Another key aspect of This Book was recycling. In these times of austerity and while green issues remain to the fore, I’m still the keen advocate of recycling I was a decade or more ago. I was raised to waste not, want not, and I’ve spent most of my writing career working to this ethos. Just as William Burroughs cut up Naked Lunch to create much of what would subsequently become the Nova trilogy, so a large proportion of the material that became THE PLAGIARIST and From Destinations Set began life as a novella entitled Destroying the Balance. This novella became my ‘word hoard’ so to speak, and I decided it was a more than fitting text to recut, re-edit and reconfigure in order to produce This Book. And why not? By reworking a pre-existing text, I’m joining a lineage of great authors who did precisely the same. Of course, not all readers appreciate what could be considered formulaic plotting, although no-one seems to complain that the bulk of crime, horror or romance novels all follow the dame formula.

1.0 out of 5 stars A waste of time and effort…, 4 Oct 2001

By deborah.daley@marshallcavendish.co.uk (London, UK)

This review is from: Super-Cannes (Paperback)

I bought this book as I was going on holiday and needed something to read. It was a haste decision based on the rave reviews and the fact that this book had won an award. I did not find this book to be exciting, tense, thrilling, visionary, etc. This story of a man tracing the footsteps of another man’s killing spree is written in such a way that I wasn’t immersed in the story – I didn’t care about any of the characters, the plot was unbelieveable, long winded and consisted of twists that I had been guessed early on. It was only when I got to page 371 that I felt the story had some real feeling or was exciting – this isn’t a good sign in a novel.

Another thing was that there were too many poetic terms for describing things throughout the story. This is a talent of Mr Ballard’s that he utilised to the nth degree. I challenge any potential reader to open a page in this book and read – you’ll see that it’s difficult to keep track…

Why is this author praised as some kind of genius? Reading the synopsis of his other books it looks suspiciously like he rewrites the same story over and over again – perhaps he is a genius…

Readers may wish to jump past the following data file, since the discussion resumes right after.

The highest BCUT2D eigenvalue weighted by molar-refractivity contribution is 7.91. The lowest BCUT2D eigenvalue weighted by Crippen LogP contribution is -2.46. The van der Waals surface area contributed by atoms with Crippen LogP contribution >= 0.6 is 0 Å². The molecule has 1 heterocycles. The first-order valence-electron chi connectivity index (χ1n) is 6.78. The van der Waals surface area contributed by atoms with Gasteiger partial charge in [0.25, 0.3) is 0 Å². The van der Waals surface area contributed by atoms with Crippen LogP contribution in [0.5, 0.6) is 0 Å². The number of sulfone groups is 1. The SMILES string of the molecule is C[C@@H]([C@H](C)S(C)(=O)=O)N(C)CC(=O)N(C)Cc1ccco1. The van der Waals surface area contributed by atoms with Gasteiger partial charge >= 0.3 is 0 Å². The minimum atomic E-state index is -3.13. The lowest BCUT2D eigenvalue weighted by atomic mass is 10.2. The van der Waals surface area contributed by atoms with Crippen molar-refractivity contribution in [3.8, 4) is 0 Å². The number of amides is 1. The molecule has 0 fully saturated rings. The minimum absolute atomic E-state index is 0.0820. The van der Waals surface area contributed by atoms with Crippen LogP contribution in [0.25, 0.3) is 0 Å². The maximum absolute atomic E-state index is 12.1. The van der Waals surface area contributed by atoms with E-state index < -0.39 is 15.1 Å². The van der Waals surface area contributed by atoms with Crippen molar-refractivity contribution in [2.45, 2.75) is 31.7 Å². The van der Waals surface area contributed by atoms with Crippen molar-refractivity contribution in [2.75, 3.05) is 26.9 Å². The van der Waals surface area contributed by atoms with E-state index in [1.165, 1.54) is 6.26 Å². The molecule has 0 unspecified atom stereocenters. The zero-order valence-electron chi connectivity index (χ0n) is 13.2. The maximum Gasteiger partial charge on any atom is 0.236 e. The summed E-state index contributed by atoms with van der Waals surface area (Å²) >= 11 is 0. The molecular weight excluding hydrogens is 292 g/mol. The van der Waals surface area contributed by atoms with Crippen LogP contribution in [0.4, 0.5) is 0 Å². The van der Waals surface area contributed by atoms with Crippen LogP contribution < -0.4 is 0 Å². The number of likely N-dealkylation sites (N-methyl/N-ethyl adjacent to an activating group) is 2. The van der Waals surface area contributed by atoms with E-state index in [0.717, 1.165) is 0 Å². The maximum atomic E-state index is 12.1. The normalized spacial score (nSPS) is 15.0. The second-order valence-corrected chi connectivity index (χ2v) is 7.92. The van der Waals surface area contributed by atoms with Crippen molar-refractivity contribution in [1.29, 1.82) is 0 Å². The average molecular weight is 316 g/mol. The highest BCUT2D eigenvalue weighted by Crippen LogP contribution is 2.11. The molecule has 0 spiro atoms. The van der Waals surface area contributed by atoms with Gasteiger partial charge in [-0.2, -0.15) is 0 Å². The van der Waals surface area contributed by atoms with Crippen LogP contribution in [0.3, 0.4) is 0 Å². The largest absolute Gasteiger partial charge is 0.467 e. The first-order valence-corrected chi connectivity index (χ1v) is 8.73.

There is of course a fine line between genius and insanity, and if dumb is the new smart and the rewriting of the same story over and over again is the height of creativity, then This Book is Fucking Stupid is the very definition of a work of genius. What’s more, I’ve long said that plot’s overrated, and while a substantial number of truly important works of literature dispense with plot completely (again, The Atrocity Exhibition, Naked Lunch are obvious leading examples), while others relegate plot to a secondary or even tertiary position (I’m thinking instinctively of Alain Robbe-Grillet’s work here, although again, there are many others) but of course what I really mean by this is that a truly great book needs a lot more to it than plot, and readers who read for plot alone are missing out on vast portions of the experience reading can provide. How often does plot as of and in itself make a reader pause for thought to assess their own lives, beliefs and the world around them? Still, even a good plot is wasted if the readership’s incapable of following it without it being spelled out. Perhaps more complex novels should come with plot-line summaries, and, better yet, a diagram with the key events in sequential order, just to make sure no-one gets lost along the way.

1.0 out of 5 stars Pretentious and dull, 24 Mar 2008

By A. Auburn (Cambridgeshire, England)

This review is from: Millennium People: Novel (Paperback)

This is among the worst books Ive ever read. I couldnt follow the plot,and the language was over pretentious and unexciting. I have heard alot about J.G. Ballard but he is highly overrated and dull.

Ultimately, any writer has to accept that they’re not going to please everyone, and in fact, few would want to. I’ve made my decision: I’m going all out for the one-stars. I want to produce an entire oeuvre of ‘worst books ever’ than crush my soul churning out potboiling bollocks about knights or espionage. Let’s face it, the paperback fiction chart is grim and endlessly samey. Where’s the variety? Where’s the writing that challenges the reader and the status quo? I’d rather sit with Ballard in the ‘pretentious and dull’ corner of the literary world than be adored by the masses who loaf around on the beach reading Shopaholic or dross by Dan Brown. Stupid? Career suicide? Perhaps, but then so’s the idea of writing to become rich or famous. Fame and fortune are even more overrated than plot, but again, you’d have to venture off the bestseller list and read something other than celebrity autobiographies to find that out.

 

J.G.-Ballard-at-home-in-1-002

The late, great J G Ballard and his untidy bookcase

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Who Are You Calling Stupid?